NEW YORK TIMES BESTSELLER
Whom do you trust, whom do you love, and who can be saved? A gripping tale of Berlin in the Second World War, from the author of Annelies.
It is 1943—the height of the Second World War. With the men away at the front, Berlin has become a city of women.
On the surface, Sigrid Schröder is the model German soldier’s wife: She goes to work every day, does as much with her rations as she can, and dutifully cares for her meddling mother-in-law, all the while ignoring the horrific immoralities of the regime.
But behind this façade is an entirely different Sigrid, a woman of passion who dreams of her former Jewish lover, now lost in the chaos of the war. But Sigrid is not the only one with secrets—she soon finds herself caught between what is right and what is wrong, and what falls somewhere in the shadows between the two . . .
In this stunning debut about the battle between good and evil, Gillham puts a fresh spin on the horrors of WWII by focusing on civilian German women to reveal that, amid the many adherents of the party line there were a handful of unsung heroes. We first meet Sigrid Schr der in 1943. She is an unassuming stenographer stuck in a loveless marriage and living in Berlin with her sour, difficult mother-in-law. But her life is not as common as it seems, for she has a lover, a Jewish lover, and if that were not risky enough, Sigrid becomes entangled with a neighbor who is helping to shelter Jews. As the war progresses, and Sigrid's husband is sent to the Russian front, she's drawn deeper into a world where trust is a hard-won commodity. The line between what is "right" and "wrong" becomes harder to define as Sigrid, confronted with increasingly more horrifying realities, finds her resolve constantly tested. Gillham's transcendent prose ("Looking into her eyes is like staring thorough the windows of a bombed-out building"; "The words both murdered her and made her whole"), powerfully drawn characters, and the multilayered dilemmas make his first literary effort a powerful revelation.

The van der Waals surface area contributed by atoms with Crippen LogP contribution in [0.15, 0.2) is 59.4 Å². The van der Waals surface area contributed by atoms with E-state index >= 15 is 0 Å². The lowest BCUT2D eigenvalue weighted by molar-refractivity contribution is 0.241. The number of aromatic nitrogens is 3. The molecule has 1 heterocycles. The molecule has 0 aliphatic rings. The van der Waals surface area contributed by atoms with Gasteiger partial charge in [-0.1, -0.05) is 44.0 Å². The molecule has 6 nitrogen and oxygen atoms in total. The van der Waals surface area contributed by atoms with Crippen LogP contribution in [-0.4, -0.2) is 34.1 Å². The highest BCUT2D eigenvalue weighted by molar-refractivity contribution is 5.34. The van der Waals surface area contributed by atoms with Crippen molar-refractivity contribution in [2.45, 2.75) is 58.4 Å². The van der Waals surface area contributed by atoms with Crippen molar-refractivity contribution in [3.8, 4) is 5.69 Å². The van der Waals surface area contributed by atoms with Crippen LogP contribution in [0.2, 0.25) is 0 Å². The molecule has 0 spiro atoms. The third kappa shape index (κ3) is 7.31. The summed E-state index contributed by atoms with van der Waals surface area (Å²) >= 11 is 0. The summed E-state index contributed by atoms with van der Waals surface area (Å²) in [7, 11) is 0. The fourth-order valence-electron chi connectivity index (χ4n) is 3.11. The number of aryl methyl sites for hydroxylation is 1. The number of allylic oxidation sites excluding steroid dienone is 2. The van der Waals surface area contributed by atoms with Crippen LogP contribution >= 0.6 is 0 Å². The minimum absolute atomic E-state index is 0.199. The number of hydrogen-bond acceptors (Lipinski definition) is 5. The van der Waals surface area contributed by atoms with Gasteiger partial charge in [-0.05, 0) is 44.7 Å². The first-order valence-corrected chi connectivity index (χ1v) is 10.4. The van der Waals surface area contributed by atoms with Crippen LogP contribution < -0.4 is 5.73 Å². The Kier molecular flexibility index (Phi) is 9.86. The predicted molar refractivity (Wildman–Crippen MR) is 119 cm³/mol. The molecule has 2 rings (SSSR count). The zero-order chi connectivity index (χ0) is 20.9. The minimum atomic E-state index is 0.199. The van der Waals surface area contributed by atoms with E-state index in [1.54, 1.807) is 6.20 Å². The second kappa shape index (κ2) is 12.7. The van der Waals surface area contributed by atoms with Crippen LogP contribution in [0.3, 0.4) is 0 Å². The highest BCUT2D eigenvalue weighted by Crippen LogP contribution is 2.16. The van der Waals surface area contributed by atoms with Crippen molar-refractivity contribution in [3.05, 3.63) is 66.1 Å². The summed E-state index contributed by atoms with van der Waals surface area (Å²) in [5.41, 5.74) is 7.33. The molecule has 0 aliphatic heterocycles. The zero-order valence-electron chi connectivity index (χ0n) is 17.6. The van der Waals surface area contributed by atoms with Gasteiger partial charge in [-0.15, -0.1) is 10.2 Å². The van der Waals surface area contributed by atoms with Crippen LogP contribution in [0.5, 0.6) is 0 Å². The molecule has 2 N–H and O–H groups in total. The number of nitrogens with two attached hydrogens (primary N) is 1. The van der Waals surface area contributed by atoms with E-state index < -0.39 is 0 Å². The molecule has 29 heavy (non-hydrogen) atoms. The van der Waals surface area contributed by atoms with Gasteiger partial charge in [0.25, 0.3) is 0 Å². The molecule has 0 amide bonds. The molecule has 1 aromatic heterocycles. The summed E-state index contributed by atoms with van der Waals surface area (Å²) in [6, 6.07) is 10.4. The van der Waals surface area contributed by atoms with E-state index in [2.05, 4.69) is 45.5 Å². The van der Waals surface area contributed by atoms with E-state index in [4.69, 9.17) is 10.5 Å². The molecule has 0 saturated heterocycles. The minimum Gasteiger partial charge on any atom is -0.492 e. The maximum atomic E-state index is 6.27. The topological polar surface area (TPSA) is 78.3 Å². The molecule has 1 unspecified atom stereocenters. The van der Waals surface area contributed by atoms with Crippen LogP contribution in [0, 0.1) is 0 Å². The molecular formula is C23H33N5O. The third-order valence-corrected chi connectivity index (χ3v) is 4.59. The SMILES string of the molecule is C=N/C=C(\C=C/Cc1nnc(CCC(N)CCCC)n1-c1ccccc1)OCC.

A city of women, some of whom show incredible courage helping the 'submarines' - the hidden Berlin. Some do it for the best of reason, some fall into the role for the worst of reasons.
This is a hard story for a hard time, and the protagonist is not a sympathetic personality, but that just makes the story better. Read The City of Women for just those reasons.
City of Women
What a nail- biting, exciting, thought- provoking novel! I kept thinking what a great movie this would be. After this length of time from WWII, it's hard to imagine what it would feel like having neighbors and supposed friends turn you in to the Gastapo for making an off- hand remark about the regime or the Fuhrer. How would we feel watching an ethnic group being rounded up and transported to who knows where? This was a great read.
I am generally a slow reader but I was so engaged by this story that I read it in record time. It is definitely one of those stories that leaves you wanting more. I have always wondered, "What would I have done if I were living through WWII?" This book tells a tale of women that maybe I'd wish I could say would have been me. It makes you think and keeps you guessing. I look forward to reading his other novel.